Archive for November, 2007

Introduction

November 5, 2007

A recording gig at Hansek studios

 

Welcome to my blog. Here, I am offering for free what others would charge for—an honest critique of your music. This isn’t a review, it’s an assessment. I’m not going to pull out my thesaurus and use lofty adjectives to praise or pan your latest record; I’m just going to tell it like it is.  I have no agenda, no preconceived ideas, no attitude. What I do have is years of experience in the music industry, a wide range of musical tastes, and the desire to find new and great music. My goals are ultimately selfish; I want to find great music, but I demand quality!!! 

While I’m waiting for the onslaught of bands to submit their mp3s, over the next few weeks I will be sharing some of my favorite bands with my legions of subscribers.  These are not necessarily my top favorites, but still very important to me. Also, these posts will not be critiques, per se, but rather personal narratives. You are welcome to comment on these either positively or negatively. Maybe, just maybe, you’ll find something you like.

Toodles

 

Soundtrack to my Life

November 4, 2007

hassel.jpg

In 1985, my mom came home from a music appreciation class she was enrolled in at Cal State Long Beach, and she handed me a homemade cassette that some guy had given her in class (I think he might have been hitting on her!). She had already listened to it, and while she liked it, it wasn’t her cup of tea. Knowing I was always on the prowl for cassettes to tape my songs, she left it for me on my bed with a note saying “Free tape. Just erase what’s on it first.” 

The tape lay hidden under my dirty clothes for a week or so, until one day I dug it out to use for an idea I was having. I put the tape in the recorder and hit play so that I could wind out the leader. Suddenly, the most incredible sounds—not quite melodies, but yet, kind of—oozed from my speakers. My spine began to tingle, sending me into a trance-like state, and there I remained motionless for the entire length of the tape. I never recorded my idea. 

When I saw my mom again, I demanded to know who the artist was, but she didn’t know either. Worse yet, her class was over and she didn’t know how to contact the guy who gave it to her (plus, I don’t think she wanted to). So, I spent the next couple of years trying to figure out who this was. I played the tape for my friends who worked in record shops; I gave copies of it away, hoping someone would recognize who it was; basically, I was obsessed.  

Then one day I played it for a small record shop owner who said “Well, it sounds like that record Jon Hassel and Brian Eno collaborated on a few years back, but then again, it sounds a bit off.” I asked him if he had the record in question, and he did, so I bought it. I ran home, put in on my turntable and waited for the familiar ether to envelope my consciousness. It started playing, and at that point I understood the words of the record shop owner. It was playing too slow!! Wait, I mean the cassette was playing too fast! What’s happening here! It was when I cranked the turntable speed up that I realized the guy who gave my mom the tape years ago taped it at 45 rpm!!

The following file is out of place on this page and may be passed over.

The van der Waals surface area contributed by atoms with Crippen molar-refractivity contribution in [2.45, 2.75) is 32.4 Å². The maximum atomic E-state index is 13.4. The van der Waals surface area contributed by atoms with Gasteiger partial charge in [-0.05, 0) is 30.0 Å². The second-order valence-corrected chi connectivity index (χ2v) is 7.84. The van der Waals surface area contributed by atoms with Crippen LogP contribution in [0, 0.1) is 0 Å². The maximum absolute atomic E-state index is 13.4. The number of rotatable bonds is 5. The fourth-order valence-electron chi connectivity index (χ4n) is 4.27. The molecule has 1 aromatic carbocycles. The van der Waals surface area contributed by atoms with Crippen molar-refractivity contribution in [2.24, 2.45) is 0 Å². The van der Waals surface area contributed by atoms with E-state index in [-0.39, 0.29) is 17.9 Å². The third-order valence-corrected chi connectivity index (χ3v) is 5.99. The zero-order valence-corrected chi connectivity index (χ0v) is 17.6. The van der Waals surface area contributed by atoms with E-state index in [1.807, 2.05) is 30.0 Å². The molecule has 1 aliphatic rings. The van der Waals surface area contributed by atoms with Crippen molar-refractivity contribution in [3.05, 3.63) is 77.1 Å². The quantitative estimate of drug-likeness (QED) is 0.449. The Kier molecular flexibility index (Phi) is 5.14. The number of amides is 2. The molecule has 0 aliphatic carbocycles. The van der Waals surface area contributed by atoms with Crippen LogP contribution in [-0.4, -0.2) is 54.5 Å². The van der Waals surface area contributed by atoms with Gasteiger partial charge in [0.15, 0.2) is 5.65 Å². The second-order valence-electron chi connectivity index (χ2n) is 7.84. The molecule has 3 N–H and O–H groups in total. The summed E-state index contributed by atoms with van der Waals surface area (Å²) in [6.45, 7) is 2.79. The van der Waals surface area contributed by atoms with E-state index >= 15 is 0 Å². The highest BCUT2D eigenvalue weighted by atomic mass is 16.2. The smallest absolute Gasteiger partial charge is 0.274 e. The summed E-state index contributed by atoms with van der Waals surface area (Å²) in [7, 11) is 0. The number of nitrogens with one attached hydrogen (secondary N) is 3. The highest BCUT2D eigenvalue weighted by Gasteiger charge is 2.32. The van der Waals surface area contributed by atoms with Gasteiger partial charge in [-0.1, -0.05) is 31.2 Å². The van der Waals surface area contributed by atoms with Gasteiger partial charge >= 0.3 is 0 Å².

Possible Musics Fourth World Vol 1 by Jon Hassel and Brian Eno is the soundtrack for my life. It expresses what I feel in my soul, what I hear in my head, and what I see when I shut my eyes in silence. It’s been about twenty years, but I still can’t listen to it at 33 1/3 rpm; it has to be 45 rpm. It makes sense why the music doesn’t elevate me at 33 1/3 rpm—the frequencies that tingle my spine just don’t exist at the slower speed. 

Here is a link to one of the tracks, Ba Benzele, played at 45 rpm. Since there is no actual video for this, I’ve created a visual counterpart to go with it. To see it on youtube, where you can enlarge the screen, follow this link: http://www.youtube.com/watch?v=PdpIEdF7iko Otherwise, you can just click below. So, turn the lights out, enlarge the video, and chill out for a bit.

When I was a child, I caught a fleeting glimpse

November 3, 2007

emptyspacesnow3.jpg

I spent so much time as an adolescent listening to all the great punk and new wave bands that were hitting the scene in the late 70’s that I pretty much missed Pink Floyd as they we’re making some of the best psych/pop/blues/experimental music of all time.  That all changed with the release of The Wall in 1982. Stunning is the adjective that comes to mind when thinking about that movie and its soundtrack, and as I began the journey backwards through their catalogue, the modifier became inadequate. The music of Pink Floyd is the perfect communion of beauty, innocence, despair, anguish, and hope: all the elements of the human condition. It is reflected in the instrumentation, chord progressions, film, and of course, the lyrics. Pink Floyd songs can transport me from the warmth of the sunlight to the dank coldness of a dark pit with one chord change, and then back again. Their music, like all great music, overtakes mood and reason; sometimes for the better, sometimes not.  Below is a classic video from Pink Floyd performing one of their more tranquil numbers. Footage of the band kicks in at about 1:45, so be patient. You can link to it here, http://www.youtube.com/watch?v=mV9AwB-DnoI, or watch it below.

 

A Musical Laxative for a Constipated Society